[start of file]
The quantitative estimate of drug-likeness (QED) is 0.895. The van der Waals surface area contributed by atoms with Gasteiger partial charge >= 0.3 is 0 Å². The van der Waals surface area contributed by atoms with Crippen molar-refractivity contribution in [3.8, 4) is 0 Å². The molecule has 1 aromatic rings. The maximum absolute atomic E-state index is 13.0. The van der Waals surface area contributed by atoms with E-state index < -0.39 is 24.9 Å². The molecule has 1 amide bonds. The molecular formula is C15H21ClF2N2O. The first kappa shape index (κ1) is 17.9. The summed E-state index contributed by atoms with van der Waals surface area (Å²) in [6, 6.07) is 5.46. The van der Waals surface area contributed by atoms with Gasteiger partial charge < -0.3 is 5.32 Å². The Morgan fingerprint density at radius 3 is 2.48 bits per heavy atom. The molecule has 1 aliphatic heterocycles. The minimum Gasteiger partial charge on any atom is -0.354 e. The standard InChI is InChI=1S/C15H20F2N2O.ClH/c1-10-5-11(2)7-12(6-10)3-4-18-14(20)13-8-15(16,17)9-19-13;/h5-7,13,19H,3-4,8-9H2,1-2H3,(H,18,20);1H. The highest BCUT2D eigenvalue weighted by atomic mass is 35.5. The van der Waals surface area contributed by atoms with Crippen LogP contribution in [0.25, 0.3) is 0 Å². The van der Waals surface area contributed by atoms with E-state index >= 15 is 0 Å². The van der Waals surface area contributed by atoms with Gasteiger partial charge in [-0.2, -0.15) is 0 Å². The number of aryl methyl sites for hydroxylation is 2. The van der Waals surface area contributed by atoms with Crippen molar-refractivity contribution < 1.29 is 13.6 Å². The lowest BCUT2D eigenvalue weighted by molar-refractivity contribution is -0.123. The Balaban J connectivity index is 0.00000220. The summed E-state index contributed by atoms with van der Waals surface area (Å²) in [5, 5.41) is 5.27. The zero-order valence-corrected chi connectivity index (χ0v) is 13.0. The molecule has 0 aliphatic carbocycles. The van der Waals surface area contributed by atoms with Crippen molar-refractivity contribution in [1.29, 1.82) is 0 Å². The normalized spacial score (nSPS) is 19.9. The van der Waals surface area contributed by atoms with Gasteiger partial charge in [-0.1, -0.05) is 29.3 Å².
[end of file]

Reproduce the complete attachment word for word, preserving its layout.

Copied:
The quantitative estimate of drug-likeness (QED) is 0.895. The van der Waals surface area contributed by atoms with Gasteiger partial charge >= 0.3 is 0 Å². The van der Waals surface area contributed by atoms with Crippen molar-refractivity contribution in [3.8, 4) is 0 Å². The molecule has 1 aromatic rings. The maximum absolute atomic E-state index is 13.0. The van der Waals surface area contributed by atoms with E-state index < -0.39 is 24.9 Å². The molecule has 1 amide bonds. The molecular formula is C15H21ClF2N2O. The first kappa shape index (κ1) is 17.9. The summed E-state index contributed by atoms with van der Waals surface area (Å²) in [6, 6.07) is 5.46. The van der Waals surface area contributed by atoms with Gasteiger partial charge < -0.3 is 5.32 Å². The Morgan fingerprint density at radius 3 is 2.48 bits per heavy atom. The molecule has 1 aliphatic heterocycles. The minimum Gasteiger partial charge on any atom is -0.354 e. The standard InChI is InChI=1S/C15H20F2N2O.ClH/c1-10-5-11(2)7-12(6-10)3-4-18-14(20)13-8-15(16,17)9-19-13;/h5-7,13,19H,3-4,8-9H2,1-2H3,(H,18,20);1H. The highest BCUT2D eigenvalue weighted by atomic mass is 35.5. The van der Waals surface area contributed by atoms with Crippen LogP contribution in [0.25, 0.3) is 0 Å². The van der Waals surface area contributed by atoms with E-state index >= 15 is 0 Å². The van der Waals surface area contributed by atoms with Gasteiger partial charge in [-0.2, -0.15) is 0 Å². The number of aryl methyl sites for hydroxylation is 2. The van der Waals surface area contributed by atoms with Crippen molar-refractivity contribution < 1.29 is 13.6 Å². The lowest BCUT2D eigenvalue weighted by molar-refractivity contribution is -0.123. The Balaban J connectivity index is 0.00000220. The summed E-state index contributed by atoms with van der Waals surface area (Å²) in [5, 5.41) is 5.27. The zero-order valence-corrected chi connectivity index (χ0v) is 13.0. The molecule has 0 aliphatic carbocycles. The van der Waals surface area contributed by atoms with Crippen molar-refractivity contribution in [1.29, 1.82) is 0 Å². The normalized spacial score (nSPS) is 19.9. The van der Waals surface area contributed by atoms with Gasteiger partial charge in [-0.1, -0.05) is 29.3 Å².